Professor Gilda Ochoa Visits PRLACC


Dr. Gilda Ochoa


Each year, the Latinos in Education Foco invites a speaker for a plática with students, faculty and staff at the university. El Foco is a research community within El Instituto that provides opportunities for mentorship, networking and professional development for junior tenure-track faculty.  This year’s guest of honor was Professor Gilda Ochoa.

Ochoa is a distinguished professor of  Chicana/o – Latina/o Studies at Pomona College in Claremont California. She has been teaching at the college since 1997, when she earned he Ph.D. in sociology from UCLA two decades ago. In the past two decades she has become a prominent figure in the study of Latinos in U.S. education. Her most recent book, Academic Profiling : Latinos, Asian Americans, and the Achievement Gap  was named one of the Huffington Post’s “35 books that all educators of African American and Latino students must read”.

On April 18th, Professor Ochoa sat with members of the UConn community to discuss the importance of establishing classroom environments that best foster student involvement and learning. Rather than lecture about her work on reclaiming the voices of students whose voices are often silenced in a classroom context, she turned the community space of The Puerto Rican Latin American Cultural Center into a classroom in which she aimed to both teach and learn from those in the room.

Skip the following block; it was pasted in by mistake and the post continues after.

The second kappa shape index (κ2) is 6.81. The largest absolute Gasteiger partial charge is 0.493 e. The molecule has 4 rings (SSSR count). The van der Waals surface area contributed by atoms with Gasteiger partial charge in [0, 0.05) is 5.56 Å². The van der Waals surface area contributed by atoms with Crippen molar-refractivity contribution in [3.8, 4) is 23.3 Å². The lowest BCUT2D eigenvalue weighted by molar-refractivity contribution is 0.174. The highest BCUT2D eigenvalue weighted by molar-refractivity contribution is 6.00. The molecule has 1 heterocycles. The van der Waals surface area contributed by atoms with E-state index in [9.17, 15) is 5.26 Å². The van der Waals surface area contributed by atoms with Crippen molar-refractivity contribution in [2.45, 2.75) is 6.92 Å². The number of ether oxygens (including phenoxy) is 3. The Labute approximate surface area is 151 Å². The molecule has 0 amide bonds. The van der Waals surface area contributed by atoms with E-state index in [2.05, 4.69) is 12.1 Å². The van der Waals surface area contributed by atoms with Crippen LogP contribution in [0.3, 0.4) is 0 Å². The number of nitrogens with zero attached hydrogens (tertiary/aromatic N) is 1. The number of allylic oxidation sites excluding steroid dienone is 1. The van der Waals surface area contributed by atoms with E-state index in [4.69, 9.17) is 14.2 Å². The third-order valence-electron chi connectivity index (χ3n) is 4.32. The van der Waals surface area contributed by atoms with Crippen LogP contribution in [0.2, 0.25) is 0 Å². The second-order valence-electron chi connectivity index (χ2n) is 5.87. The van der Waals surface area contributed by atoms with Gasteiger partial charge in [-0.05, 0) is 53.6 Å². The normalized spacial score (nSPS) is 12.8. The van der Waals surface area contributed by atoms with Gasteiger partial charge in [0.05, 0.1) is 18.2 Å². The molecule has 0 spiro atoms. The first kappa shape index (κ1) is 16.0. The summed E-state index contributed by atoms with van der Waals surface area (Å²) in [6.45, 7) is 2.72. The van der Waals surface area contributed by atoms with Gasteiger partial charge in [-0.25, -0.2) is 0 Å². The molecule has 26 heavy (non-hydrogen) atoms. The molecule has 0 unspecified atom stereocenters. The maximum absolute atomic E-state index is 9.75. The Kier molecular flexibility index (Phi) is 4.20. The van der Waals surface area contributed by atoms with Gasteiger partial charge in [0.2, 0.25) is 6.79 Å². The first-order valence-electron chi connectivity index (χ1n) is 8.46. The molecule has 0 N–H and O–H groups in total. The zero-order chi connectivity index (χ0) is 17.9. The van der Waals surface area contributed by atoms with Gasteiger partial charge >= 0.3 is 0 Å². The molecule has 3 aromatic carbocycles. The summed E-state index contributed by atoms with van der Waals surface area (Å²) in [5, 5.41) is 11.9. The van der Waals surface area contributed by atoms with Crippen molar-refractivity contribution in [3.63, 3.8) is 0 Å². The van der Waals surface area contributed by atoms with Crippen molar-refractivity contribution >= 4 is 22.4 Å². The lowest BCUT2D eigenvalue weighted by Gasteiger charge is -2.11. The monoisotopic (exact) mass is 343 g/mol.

Professor Ochoa placed great emphasis on the importance of students and teachers truly getting to know each other in order to create a welcoming and supportive class environment. In order to show the strength of establishing relationships in classrooms, she had everyone in the room turn to neighbor and introduce themselves. She then urged everyone to talk about which of the terms: power, privilege or silence characterized their own educational experiences.

She believes that truly getting to  know each other involves facing issues of power, privilege, and silence head on. Though this may be challenging in some contexts, she recommends doing s

o in order to ensure that all members of the classroom community have equal opportunity to speak and create an environment in which no one is silenced.

In addition to encouraging everyone in the room to work toward making classroom environments safe supportive spaces for everyone, Ochoa urged teaching and other university staff in the room to not be silent about causes they believe in. All of her work, and this event are testaments to the need for people and universities to speak out against the many injustices minoritized populations face in this country and the world.

Contributed by Victoria Almodovar